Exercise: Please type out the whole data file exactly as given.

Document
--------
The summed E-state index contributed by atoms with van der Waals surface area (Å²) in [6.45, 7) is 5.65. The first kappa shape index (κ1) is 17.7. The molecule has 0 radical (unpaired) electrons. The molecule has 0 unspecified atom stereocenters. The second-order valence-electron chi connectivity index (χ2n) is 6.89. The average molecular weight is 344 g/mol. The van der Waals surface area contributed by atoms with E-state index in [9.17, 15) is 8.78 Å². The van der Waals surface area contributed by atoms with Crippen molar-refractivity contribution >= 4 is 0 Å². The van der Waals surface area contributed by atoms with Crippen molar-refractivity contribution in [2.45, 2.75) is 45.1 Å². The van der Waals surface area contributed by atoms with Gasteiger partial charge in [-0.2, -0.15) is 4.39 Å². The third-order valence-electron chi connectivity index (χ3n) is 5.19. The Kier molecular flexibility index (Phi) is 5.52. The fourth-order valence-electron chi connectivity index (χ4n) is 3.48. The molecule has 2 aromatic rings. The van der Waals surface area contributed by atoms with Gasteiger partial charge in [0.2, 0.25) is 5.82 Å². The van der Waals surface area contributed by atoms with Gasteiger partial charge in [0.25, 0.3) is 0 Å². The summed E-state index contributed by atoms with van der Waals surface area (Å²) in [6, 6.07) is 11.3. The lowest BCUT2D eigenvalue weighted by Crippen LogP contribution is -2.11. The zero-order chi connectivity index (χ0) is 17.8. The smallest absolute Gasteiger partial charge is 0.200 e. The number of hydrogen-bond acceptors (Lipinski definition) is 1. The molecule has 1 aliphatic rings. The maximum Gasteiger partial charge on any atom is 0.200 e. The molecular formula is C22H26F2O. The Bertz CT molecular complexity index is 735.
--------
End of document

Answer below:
The summed E-state index contributed by atoms with van der Waals surface area (Å²) in [6.45, 7) is 5.65. The first kappa shape index (κ1) is 17.7. The molecule has 0 radical (unpaired) electrons. The molecule has 0 unspecified atom stereocenters. The second-order valence-electron chi connectivity index (χ2n) is 6.89. The average molecular weight is 344 g/mol. The van der Waals surface area contributed by atoms with E-state index in [9.17, 15) is 8.78 Å². The van der Waals surface area contributed by atoms with Crippen molar-refractivity contribution >= 4 is 0 Å². The van der Waals surface area contributed by atoms with Crippen molar-refractivity contribution in [2.45, 2.75) is 45.1 Å². The van der Waals surface area contributed by atoms with Gasteiger partial charge in [-0.2, -0.15) is 4.39 Å². The third-order valence-electron chi connectivity index (χ3n) is 5.19. The Kier molecular flexibility index (Phi) is 5.52. The fourth-order valence-electron chi connectivity index (χ4n) is 3.48. The molecule has 2 aromatic rings. The van der Waals surface area contributed by atoms with Gasteiger partial charge in [0.2, 0.25) is 5.82 Å². The van der Waals surface area contributed by atoms with Gasteiger partial charge in [0.25, 0.3) is 0 Å². The summed E-state index contributed by atoms with van der Waals surface area (Å²) in [6, 6.07) is 11.3. The lowest BCUT2D eigenvalue weighted by Crippen LogP contribution is -2.11. The zero-order chi connectivity index (χ0) is 17.8. The smallest absolute Gasteiger partial charge is 0.200 e. The number of hydrogen-bond acceptors (Lipinski definition) is 1. The molecule has 1 aliphatic rings. The maximum Gasteiger partial charge on any atom is 0.200 e. The molecular formula is C22H26F2O. The Bertz CT molecular complexity index is 735.